Let’s talk Pareto
Pareto is many things. To start with, he is, or was, an extremely smart Italian dude. Vilfredo Federico Damaso Pareto (I have name envy) was an eminent economist, sociologist, philosopher, and political scientist of the early 20th century. He has a rich and interesting legacy that I won’t get into here; suffice to say that in whatever afterlife awaits Italian economists, he’s probably a bit miffed that his prime legacy is a single simple rule.
On the other hand, another of his legacies is that his work was a key influence on the economics of Fascism, so maybe he’s good with the rule thing.
This is good, because it’s a good rule, even for us non-Fascists. I assume you’re not a Fascist. If you’re a Fascist, beat it. The rule, Pareto’s Principle, is simplicity itself:
roughly 80% of effects in a given system come from roughly 20% of causes.
He came up with it after noting that 20% of the pea pods in his garden contained about 80% of the peas, then doing an in-depth survey and discovering that in the Italy of his time about 20% of people owned about 80% of the land.
First, let me note that discovering peas were integral to the invention of modern economics as well as genetics has left me somewhat unsettled. What else do peas know that we don’t? If you’re a pea, write in. I have questions.
Second, a principle that applies with equal accuracy to peas and land ownership is either a) an enormous coincidence or b) a very big deal indeed.
It’s not a coincidence.
Pareto’s principle holds true in a genuinely scary number of situations. Corporations have started using Pareto as a rule of thumb, forecasting on the basis that 80% of sales come from 20% of customers. They’re almost always right. Tech folks expect around 80% of usage from about 20% of features. Again, usually right, and leads neatly to 80% of failures coming from 20% of bugs and 80% of complaints coming from 20% of users. Pareto is everywhere.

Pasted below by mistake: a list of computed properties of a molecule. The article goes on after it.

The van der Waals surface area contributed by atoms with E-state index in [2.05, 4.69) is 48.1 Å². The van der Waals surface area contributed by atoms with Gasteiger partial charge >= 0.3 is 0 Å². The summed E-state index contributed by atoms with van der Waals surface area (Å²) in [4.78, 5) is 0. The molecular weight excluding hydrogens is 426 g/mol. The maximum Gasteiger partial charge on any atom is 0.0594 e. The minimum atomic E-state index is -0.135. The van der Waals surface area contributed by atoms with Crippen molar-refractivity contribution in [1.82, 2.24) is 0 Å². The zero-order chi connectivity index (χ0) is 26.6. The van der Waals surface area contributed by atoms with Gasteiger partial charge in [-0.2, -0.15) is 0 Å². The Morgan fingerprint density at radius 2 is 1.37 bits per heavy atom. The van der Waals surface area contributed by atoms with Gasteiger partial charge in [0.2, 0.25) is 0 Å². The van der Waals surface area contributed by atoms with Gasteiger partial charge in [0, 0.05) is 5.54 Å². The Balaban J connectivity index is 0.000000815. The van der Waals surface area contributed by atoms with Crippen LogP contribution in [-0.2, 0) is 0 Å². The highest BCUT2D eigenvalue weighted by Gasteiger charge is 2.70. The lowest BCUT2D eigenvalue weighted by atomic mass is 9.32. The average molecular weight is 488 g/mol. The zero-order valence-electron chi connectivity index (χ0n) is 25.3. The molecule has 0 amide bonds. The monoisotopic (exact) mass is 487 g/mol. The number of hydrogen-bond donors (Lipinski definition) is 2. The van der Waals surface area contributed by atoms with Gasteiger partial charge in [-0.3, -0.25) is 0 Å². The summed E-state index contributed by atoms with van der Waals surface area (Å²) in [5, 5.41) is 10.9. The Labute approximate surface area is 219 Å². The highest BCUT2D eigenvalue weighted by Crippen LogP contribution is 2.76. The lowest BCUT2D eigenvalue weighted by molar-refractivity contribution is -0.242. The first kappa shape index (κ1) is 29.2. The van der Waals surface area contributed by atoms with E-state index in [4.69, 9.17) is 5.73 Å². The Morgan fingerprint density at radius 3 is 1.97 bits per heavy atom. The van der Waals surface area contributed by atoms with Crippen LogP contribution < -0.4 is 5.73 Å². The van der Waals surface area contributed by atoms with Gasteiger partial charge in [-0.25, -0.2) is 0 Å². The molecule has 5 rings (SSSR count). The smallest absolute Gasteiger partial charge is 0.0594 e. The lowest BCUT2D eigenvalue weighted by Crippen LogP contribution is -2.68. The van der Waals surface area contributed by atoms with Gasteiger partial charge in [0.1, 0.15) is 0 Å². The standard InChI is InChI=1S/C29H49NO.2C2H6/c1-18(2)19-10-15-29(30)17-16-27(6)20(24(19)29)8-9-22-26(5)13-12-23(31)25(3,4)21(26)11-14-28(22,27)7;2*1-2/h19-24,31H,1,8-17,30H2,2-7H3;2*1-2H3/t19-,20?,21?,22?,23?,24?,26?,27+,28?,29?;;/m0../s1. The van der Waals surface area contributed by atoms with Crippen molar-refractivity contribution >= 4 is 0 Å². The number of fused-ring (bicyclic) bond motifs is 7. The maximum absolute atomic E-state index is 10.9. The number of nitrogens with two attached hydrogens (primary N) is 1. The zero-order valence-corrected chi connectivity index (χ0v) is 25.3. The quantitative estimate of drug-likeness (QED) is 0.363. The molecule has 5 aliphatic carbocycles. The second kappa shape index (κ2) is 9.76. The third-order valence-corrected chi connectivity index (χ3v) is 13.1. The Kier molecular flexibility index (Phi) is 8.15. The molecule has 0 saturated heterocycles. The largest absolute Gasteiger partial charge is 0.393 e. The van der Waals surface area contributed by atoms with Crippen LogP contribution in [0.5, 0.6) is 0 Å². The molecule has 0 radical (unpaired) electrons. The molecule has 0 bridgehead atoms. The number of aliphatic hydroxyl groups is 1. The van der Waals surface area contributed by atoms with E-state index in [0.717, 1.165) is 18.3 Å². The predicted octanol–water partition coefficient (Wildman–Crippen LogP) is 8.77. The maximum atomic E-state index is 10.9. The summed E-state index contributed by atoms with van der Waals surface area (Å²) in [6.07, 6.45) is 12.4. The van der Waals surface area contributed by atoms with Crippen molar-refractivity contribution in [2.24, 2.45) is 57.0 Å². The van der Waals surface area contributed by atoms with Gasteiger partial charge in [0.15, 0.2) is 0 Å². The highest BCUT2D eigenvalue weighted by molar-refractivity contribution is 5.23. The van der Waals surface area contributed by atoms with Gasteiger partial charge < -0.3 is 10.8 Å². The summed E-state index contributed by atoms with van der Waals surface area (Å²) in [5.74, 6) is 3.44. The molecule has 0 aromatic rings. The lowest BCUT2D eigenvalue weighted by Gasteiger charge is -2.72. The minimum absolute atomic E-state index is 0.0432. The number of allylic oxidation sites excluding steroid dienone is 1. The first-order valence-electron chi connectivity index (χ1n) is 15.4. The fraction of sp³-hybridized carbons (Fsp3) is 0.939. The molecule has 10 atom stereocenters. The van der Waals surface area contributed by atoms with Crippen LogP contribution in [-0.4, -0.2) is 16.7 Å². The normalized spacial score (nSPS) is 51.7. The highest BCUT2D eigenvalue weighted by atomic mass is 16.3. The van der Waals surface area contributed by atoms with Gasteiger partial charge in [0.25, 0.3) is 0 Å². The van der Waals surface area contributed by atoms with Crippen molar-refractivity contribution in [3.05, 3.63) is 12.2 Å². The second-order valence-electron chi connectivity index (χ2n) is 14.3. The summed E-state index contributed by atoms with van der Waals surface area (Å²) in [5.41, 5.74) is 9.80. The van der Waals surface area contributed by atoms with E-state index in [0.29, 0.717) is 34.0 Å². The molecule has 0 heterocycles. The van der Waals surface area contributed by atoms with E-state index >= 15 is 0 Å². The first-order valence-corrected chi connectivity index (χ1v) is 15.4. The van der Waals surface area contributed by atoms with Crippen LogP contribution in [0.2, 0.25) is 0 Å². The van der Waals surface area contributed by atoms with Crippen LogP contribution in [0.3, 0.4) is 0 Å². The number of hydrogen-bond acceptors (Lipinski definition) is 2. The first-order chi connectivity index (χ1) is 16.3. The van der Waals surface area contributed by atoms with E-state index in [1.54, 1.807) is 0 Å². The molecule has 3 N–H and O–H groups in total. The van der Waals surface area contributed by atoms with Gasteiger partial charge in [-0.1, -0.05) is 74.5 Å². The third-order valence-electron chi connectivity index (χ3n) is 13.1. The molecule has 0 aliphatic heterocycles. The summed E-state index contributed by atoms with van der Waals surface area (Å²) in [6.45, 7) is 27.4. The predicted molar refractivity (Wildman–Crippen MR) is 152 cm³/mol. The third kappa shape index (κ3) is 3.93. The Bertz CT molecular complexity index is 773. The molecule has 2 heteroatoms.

Obviously, real work is not an economics textbook.
Numbers are rarely that neat. But Pareto is right enough often enough that one group, in particular, can benefit from making it an a priori rule of thumb: salespeople.
Realtors above all benefit from a fast dose of Pareto
It all started with peas and land, remember? The Pareto principle was literally made for real estate. The American Genius has already addressed how Pareto applies to sales leads, but if anything it’s even more relevant to time management and legwork. The secret to real estate success isn’t scoring those golden Glengarry leads. It’s identifying your 20%.
It’s almost laughably easy to do, and very, very easy to neglect. Go over your numbers and see:
- Who’s bought most?
- Who’s bought most expensively?
- Who’s bought most recently?
Find the overlap, the candy core of the Venn diagram. That’s your 20%. It may not be 20%. It might be 50% (right on!) or 5% (better hustle!). But either way, it’s where your money lives. Pareto at its worst – well, I covered the Fascism thing. But at its best, Pareto is Occam’s Razor, monetized. It cuts straight to where your money actually comes from, and where your effort is, therefore, best spent.
Go forth and count peas.